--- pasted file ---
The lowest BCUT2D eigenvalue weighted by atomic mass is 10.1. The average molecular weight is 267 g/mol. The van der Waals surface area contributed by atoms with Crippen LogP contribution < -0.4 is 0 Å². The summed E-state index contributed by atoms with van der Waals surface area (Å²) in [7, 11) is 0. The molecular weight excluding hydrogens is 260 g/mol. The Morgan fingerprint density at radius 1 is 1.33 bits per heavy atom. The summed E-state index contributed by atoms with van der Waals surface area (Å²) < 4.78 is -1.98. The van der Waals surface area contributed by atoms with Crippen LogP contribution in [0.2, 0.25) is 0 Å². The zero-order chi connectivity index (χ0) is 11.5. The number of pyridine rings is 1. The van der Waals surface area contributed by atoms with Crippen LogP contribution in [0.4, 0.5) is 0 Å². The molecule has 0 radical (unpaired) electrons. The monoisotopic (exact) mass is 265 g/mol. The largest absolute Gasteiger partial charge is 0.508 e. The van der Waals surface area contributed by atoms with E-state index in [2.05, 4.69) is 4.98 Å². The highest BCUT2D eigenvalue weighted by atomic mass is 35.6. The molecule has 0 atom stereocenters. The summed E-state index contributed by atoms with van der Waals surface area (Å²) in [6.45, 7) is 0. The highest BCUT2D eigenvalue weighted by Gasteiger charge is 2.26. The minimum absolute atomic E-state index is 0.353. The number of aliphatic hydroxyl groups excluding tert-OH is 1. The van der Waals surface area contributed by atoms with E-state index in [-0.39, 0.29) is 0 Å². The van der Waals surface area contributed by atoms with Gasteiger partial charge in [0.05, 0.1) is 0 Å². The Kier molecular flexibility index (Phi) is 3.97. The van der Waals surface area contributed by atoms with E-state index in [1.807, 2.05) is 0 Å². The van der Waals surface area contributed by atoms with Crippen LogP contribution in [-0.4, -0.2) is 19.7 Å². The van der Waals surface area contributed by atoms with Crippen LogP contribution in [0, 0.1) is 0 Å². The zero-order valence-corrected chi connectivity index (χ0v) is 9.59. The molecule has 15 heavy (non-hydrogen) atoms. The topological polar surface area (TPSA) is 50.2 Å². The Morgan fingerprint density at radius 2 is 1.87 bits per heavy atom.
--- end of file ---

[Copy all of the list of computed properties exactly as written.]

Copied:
The lowest BCUT2D eigenvalue weighted by atomic mass is 10.1. The average molecular weight is 267 g/mol. The van der Waals surface area contributed by atoms with Crippen LogP contribution < -0.4 is 0 Å². The summed E-state index contributed by atoms with van der Waals surface area (Å²) in [7, 11) is 0. The molecular weight excluding hydrogens is 260 g/mol. The Morgan fingerprint density at radius 1 is 1.33 bits per heavy atom. The summed E-state index contributed by atoms with van der Waals surface area (Å²) < 4.78 is -1.98. The van der Waals surface area contributed by atoms with Crippen LogP contribution in [0.2, 0.25) is 0 Å². The zero-order chi connectivity index (χ0) is 11.5. The number of pyridine rings is 1. The van der Waals surface area contributed by atoms with Crippen LogP contribution in [0.4, 0.5) is 0 Å². The molecule has 0 radical (unpaired) electrons. The monoisotopic (exact) mass is 265 g/mol. The largest absolute Gasteiger partial charge is 0.508 e. The van der Waals surface area contributed by atoms with E-state index in [2.05, 4.69) is 4.98 Å². The highest BCUT2D eigenvalue weighted by atomic mass is 35.6. The molecule has 0 atom stereocenters. The summed E-state index contributed by atoms with van der Waals surface area (Å²) in [6.45, 7) is 0. The highest BCUT2D eigenvalue weighted by Gasteiger charge is 2.26. The minimum absolute atomic E-state index is 0.353. The number of aliphatic hydroxyl groups excluding tert-OH is 1. The van der Waals surface area contributed by atoms with E-state index in [-0.39, 0.29) is 0 Å². The van der Waals surface area contributed by atoms with Gasteiger partial charge in [0.05, 0.1) is 0 Å². The Kier molecular flexibility index (Phi) is 3.97. The van der Waals surface area contributed by atoms with E-state index in [1.807, 2.05) is 0 Å². The van der Waals surface area contributed by atoms with Crippen LogP contribution in [-0.4, -0.2) is 19.7 Å². The van der Waals surface area contributed by atoms with Crippen LogP contribution in [0, 0.1) is 0 Å². The zero-order valence-corrected chi connectivity index (χ0v) is 9.59. The molecule has 15 heavy (non-hydrogen) atoms. The topological polar surface area (TPSA) is 50.2 Å². The Morgan fingerprint density at radius 2 is 1.87 bits per heavy atom.